That would be it. Just keep it simple. Any of these rules can be broken under some circomstances, but the problem is that newbies cannot judge adequately. This is why they are "Commandments", to prevent them from confusing themselves.

Today, Advogato article system was DoSed by our local DCE and Microsoft worshipper. It was pretty funny, because it reminded me about my buddy Sergey, who went to work for Microsoft and got assigned to support DCE. His comments about the code were quite entertaining, if a little harsh.

Couple of days ago I sent a patchlet for USB hub code to gregkh. The fix was about 10 lines big and it would not deserve mentioning but for its amusing work and social context.

It was known for a long time that the debouncing loop was broken from the conception, but nobody did anything to fix it. An incompetent programmer somewhere eventually came up with a patch, which does not fix the algorithm, but just short-circuits the loop instead, letting it to proceed. This fixed it for people who were frustrated by the original (broken) loop implementation. The patch began to float around, and one day SuSE began to ship it. Eventually, a gentleman from Khroatia came to the linux-usb-devel and wrote "This patch fixes my problem, SuSE ships it, so be so kind and include it in the mainstream kernel at last."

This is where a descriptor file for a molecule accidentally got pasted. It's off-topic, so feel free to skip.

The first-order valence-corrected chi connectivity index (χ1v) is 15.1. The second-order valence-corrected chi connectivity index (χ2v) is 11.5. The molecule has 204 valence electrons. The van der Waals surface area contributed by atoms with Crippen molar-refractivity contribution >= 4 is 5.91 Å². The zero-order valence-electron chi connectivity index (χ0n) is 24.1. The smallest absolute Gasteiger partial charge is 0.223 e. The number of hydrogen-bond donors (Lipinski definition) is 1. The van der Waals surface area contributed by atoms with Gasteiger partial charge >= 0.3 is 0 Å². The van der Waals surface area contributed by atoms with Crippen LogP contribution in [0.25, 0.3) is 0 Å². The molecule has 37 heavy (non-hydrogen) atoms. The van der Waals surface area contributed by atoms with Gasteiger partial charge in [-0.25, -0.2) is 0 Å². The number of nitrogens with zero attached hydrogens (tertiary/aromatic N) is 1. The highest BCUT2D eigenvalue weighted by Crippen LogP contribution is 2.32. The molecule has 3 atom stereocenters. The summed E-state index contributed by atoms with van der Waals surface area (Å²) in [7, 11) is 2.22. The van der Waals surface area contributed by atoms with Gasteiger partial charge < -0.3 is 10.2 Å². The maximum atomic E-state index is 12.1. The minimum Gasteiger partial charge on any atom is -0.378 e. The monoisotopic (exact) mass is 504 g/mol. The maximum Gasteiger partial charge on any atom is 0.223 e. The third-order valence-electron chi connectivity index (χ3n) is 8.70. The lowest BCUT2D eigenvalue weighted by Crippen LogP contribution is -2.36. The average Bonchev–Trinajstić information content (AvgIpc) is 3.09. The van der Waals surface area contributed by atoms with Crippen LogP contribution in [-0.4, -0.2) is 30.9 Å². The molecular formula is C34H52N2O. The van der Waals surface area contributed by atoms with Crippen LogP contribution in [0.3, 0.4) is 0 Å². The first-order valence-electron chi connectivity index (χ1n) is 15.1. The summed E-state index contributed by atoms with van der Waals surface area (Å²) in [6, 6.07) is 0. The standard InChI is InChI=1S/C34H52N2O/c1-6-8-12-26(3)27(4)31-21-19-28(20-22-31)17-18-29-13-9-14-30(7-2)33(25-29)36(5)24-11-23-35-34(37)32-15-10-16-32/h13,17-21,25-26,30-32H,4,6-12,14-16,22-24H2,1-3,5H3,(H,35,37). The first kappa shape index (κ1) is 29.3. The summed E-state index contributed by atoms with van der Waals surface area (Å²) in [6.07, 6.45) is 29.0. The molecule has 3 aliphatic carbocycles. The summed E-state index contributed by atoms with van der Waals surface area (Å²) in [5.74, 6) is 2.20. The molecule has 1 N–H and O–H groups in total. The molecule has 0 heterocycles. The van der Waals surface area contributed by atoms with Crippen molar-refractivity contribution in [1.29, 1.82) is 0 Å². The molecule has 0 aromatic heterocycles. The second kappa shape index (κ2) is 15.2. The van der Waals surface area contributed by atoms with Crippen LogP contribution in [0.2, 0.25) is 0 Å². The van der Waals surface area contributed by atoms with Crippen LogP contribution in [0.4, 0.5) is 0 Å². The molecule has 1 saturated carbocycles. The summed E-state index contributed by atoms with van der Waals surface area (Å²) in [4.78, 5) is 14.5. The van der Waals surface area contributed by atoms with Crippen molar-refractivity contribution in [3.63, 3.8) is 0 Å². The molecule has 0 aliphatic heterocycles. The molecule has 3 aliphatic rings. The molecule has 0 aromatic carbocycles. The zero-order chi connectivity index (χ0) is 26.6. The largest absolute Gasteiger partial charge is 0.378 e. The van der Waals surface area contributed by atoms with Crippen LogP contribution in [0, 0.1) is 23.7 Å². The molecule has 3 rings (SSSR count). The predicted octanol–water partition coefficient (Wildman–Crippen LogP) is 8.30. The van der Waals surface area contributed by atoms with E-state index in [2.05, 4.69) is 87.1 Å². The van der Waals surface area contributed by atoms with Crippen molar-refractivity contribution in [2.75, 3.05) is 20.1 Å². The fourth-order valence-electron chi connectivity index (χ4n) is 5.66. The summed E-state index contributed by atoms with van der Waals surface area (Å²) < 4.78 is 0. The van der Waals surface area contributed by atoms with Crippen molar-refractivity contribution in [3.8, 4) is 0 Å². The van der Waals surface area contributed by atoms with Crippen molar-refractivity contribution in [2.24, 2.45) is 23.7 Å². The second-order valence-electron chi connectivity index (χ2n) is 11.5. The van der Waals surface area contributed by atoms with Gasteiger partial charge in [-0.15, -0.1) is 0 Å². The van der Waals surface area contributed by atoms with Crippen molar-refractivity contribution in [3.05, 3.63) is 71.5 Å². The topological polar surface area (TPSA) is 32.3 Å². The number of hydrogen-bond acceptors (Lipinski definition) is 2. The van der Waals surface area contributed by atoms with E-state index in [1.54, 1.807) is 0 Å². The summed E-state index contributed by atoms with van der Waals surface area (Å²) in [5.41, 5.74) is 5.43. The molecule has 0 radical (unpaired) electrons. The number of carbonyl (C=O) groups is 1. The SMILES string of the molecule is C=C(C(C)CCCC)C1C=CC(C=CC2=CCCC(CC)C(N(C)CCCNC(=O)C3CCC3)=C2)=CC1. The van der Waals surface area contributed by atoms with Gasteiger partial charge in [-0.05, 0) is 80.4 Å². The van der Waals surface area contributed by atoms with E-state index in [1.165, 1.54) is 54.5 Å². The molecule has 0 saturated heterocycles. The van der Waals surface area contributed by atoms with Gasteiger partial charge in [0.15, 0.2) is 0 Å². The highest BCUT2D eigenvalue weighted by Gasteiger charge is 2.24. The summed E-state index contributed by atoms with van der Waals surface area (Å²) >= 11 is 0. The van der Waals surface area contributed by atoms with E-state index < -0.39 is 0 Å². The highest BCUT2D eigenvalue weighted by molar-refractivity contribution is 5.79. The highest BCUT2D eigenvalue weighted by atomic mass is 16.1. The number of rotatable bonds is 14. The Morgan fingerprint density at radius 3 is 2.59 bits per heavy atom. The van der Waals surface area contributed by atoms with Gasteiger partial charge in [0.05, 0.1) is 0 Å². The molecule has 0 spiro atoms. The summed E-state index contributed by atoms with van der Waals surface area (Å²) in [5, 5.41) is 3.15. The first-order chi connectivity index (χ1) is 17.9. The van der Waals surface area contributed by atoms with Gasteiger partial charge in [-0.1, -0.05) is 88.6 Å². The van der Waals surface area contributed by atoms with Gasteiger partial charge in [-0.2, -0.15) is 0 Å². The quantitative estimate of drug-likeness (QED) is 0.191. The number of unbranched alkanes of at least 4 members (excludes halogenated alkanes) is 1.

This was sooo wrong on so many levels, that I felt compelled to fix the darn thing. Also, I got some negative lessons, which may be obvious to some, but perhaps my elitism and snobism blinded me.

  • Some time ago, if a person could formulate a patch with correct argument order for diff, I would assume he or she read the code, at least. It is NOT SO.
  • (Corrolary: there is a swarm of garbage patches floating around).
  • Lots of people mastered the skill of downloading and applying patches without a foggiest understanding of the code.
  • Even big and respectable vendors do not read crap which they ship with their kernels.

Regarding the last point, I'm not saying that SuSE is particularly bad, or Red Hat is good in this respect. We always review patches we ship. This should be sufficient, right? Well, in case of the debounce loop, the garbage patch floating on the 'Net was so small, that it provided no context. It was pretty hard to tell from three lines up and down what it actually did. I caught it because I "own" the USB subsystem in Red Hat, so I am somewhat familiar with the code. We also have owners of other major subsystems, such as scsi (Doug), IDE (Alan & Arjan), filesystems (SCT & Al), processes/signals (DaveM/Alan), scheduler (Mingo), networking (DaveM). These people zealously guard their territories from infiltration of rogue code. But what if someone posts a patch for IEEE-1394 which fixes a problem on someone's box? Or same for ISDN? Thankfuly, we have a gatekeeper (Arjan), who is good at saying "no", but this is a personality. He may quit one day.

The answer is, of course, push everything through the community, and resist additional patches as much as possible. The pressure to include is strong, however. I remember a public outcry when we shipped 81 patch RPM for 5.2 or something like that. Despite Arjan's valiant efforts, we now ship about 300, and everyone appears resigned to it. But that's not the limit. United Linux pushes 800! Worse, Linus preaches vendor kernels in interviews. I dunno where this is going to end, I really don't.